This question keeps rolling around in my mind, and I think this might be a great book idea, however, I'm getting ahead of myself. I'm going to start capturing my ideas here and see what happens.
If I'm an artist then:
Earning an income from what you create aside, how do I create the work that I imagine? It's so elusive. I have this idea, this imagining, and yet turning that into a tangible thing that even vaguely represents my idea is a huge leap. I have so many decisions to make, from materials to surface, size, and finish etc. These early decisions are a nice distraction and feel so very important, but they mask the actual moment when those decisions have been made and you are sitting in front of the blank, ready, surface. I never looked at this as difficult because my process moves smoothly into the first marks being made. Where the process stalls for me is 10% in, then 20% in, then 35% into the project. Almost every step of the way is an accessing, re-assessing moment. Fear, judgement, self-doubt come along on the journey, always. I read recently that artists who succeed, challenge these fears, those that fail, do not challenge the obstacles.
The other issue with creating art is that sometimes the idea or inspiration is actually a feeling, you feel something and want to create something that replicates that feeling. Is the feeling from a piece specific to the artist, or will the audience also feel similar things? Is it necessary that a viewer feel something from your art? Does it help to invoke a sale if the viewer can feel moved by it?
It's a risky venture to commit to bringing an idea to life when you have no guarantees that you will actually reach that destination, and more importantly be satisfied with it. Yet, the fact remains that you still feel full of ideas, brimming to release the expression onto some surface. Our backed up artistic ideas can feel somewhat like bloating in the body. Stifling that creative flow can literally look like overeating or drinking to many liquids from the anxiety of holding the creative flow back. When does this change, when you decide to take the risk. When you clear the schedule of distractions and get down to the business of creating your art. Just regular old art, not great art. Very few artistic geniuses have ever existed, yet many regular folk make really great art.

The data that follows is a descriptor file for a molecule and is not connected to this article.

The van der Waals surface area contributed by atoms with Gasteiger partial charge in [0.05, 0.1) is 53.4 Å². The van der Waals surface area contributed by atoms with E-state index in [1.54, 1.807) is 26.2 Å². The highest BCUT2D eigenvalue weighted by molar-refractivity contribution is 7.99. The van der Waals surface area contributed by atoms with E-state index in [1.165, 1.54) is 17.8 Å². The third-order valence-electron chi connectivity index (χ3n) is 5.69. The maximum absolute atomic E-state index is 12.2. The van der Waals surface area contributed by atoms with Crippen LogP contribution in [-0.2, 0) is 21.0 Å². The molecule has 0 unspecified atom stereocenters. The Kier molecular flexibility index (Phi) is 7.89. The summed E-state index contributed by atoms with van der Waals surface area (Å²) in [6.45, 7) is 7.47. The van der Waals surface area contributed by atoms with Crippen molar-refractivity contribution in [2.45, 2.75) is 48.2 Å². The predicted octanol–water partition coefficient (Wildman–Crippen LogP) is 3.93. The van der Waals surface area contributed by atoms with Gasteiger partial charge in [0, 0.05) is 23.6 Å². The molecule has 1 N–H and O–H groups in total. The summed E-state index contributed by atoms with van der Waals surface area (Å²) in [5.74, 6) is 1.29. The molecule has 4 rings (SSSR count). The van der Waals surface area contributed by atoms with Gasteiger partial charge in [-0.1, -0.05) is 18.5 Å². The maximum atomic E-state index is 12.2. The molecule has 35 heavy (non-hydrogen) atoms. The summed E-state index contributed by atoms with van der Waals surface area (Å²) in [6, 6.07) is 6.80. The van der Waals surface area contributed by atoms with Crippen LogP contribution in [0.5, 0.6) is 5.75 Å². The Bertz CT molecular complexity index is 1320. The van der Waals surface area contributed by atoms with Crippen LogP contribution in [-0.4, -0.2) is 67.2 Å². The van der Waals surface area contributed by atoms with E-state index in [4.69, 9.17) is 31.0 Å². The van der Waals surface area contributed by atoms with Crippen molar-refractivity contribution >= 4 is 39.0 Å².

Artists are no longer restricted to creating works for the church or wealthy patron, but in the release from traditional relationships surrounding art making, there is so much unsupported freedom that the fear is the artist is not capable of holding themselves up and staying the course so that the art can live. I'm pretty resourceful and self sufficient so I rarely reach out to collaborate or join with other artists. Yet when I meet another artist, of like mind, ready to inquire about all these deep questions, it is magically. Those moments are absolutely priceless. They last from a few minutes to a few hours and man do they fuel the fire. Those are the moments worth creating memories with. Amazing. Being seen and heard for the struggle and the success of the artistic life, is priceless.
Let's bring the idea of selling your work back into this musing. The idea that an artist could make a living from the art that they make comes with a whole new set of mental questions. The nuts and bolts are that someone is willing to exchange money for the art that is produced. But in order for the exchange to happen, the buyer needs to feel a connection or desire for that piece of art. The artist knows intimately why they created the art. It's personal. It's a personal reflection on how the artists sees the world. Now is the goal to illuminate that viewpoint so the buyer can join in? Or is it an irrelevant detail? Is the art simply a commodity that is purchased because it's 'neat', or it matches the couch. Who knows why a buyer buys art. There are so many reasons. It could also be with the goal of an investment, the idea that the work will increase in value over time.